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Your rights in a shared house

Your rights in a shared houseIf you live in a shared house, your landlord may have extra legal responsibilities.

Joint and separate tenancies

Some of your rights and responsibilities will depend on whether you have a joint tenancy with the people you live with or you all have separate tenancies.

A joint tenancy is when you all sign one tenancy agreement. It means that you all have equal rights to the whole property. This means that agreements like whose room is whose are made voluntarily between the people sharing the house and aren't legally binding. Similarly, you all have an equal responsibility to make sure that the rent is paid in full - so if one housemate can't or won't pay their rent, you will all face the consequences.

If you have all signed separate tenancy agreements, your rights and responsibilities are determined by your individual agreement. This will normally mean that only you have the right to use a particular bedroom, for example. It also means that you are only responsible for your own rent.

Find out more about joint and separate tenancies with this fact sheet from Shelter.

Houses in Multiple Occupation (HMOs)

In some cases, shared houses fall into a special legal category: 'Houses in Multiple Occupation', or HMOs. A home is an HMO if:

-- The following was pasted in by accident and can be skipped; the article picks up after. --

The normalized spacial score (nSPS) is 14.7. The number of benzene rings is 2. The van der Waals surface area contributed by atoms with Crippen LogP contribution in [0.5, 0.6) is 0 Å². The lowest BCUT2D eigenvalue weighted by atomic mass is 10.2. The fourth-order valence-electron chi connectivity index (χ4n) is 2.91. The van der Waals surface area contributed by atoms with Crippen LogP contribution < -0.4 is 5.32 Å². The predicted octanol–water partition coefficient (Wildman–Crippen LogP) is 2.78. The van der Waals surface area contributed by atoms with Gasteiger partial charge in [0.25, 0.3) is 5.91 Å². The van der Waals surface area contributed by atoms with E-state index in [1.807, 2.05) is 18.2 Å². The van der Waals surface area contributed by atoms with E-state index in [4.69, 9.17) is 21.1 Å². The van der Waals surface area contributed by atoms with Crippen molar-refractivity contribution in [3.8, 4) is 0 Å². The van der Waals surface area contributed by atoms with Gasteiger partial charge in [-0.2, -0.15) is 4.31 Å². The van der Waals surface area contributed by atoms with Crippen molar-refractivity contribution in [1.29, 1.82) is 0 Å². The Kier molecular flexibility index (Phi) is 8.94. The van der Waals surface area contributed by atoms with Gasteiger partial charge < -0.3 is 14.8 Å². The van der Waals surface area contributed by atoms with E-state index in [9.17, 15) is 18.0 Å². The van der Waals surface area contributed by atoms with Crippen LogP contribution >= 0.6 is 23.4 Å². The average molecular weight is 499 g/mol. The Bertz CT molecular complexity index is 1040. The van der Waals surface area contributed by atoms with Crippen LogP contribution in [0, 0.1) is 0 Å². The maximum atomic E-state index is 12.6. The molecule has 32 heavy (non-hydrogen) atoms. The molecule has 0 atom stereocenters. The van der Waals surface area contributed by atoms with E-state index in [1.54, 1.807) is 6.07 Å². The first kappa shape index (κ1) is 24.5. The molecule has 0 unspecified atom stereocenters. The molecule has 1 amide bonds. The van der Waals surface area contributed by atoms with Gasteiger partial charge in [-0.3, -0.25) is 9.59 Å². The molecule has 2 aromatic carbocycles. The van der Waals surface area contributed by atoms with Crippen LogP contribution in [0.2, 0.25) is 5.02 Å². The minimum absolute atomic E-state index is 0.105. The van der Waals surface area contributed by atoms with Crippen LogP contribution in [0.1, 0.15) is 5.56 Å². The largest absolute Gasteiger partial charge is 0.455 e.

• At least three people live there
  • The people living there are not all related
  • The people living there share facilities with each other, such as kitchens or bathrooms

This includes the majority of privately-rented student houses, but it doesn't normally include halls of accommodation. If you're not sure, you can check with your local council whether your home is registered as an HMO. It's also worth checking with the landlord or letting agent before you move in so you know where you stand.

If the property is three or more storeys high and there are at least five people living there, it is considered a 'large HMO', which means that the landlord needs a licence and the property will be inspected at least every five years.

An HMO can be under a joint tenancy or separate tenancies.

Extra rules in an HMO

All the usual rights and responsibilities still apply in an HMO, but the landlord also has to ensure that:

  • The building is fire-safe. This will always include fitting smoke or heat alarms, but could include adding self-closing fire doors or emergency lighting.
  • The shared facilities are sufficient for the number of people living in the house.
  • The shared facilities are well-maintained.

The exact requirements are set by your local council. You will normally be able to check them on the council website.

What to do if your landlord isn't following the rules

If your landlord isn't following the rules, you can contact your council's health and safety department. They will investigate, and can take action against your landlord if necessary.

If you need extra advice to deal with a problem with your landlord, you can use Shelter's directory to find an advice service in your area.

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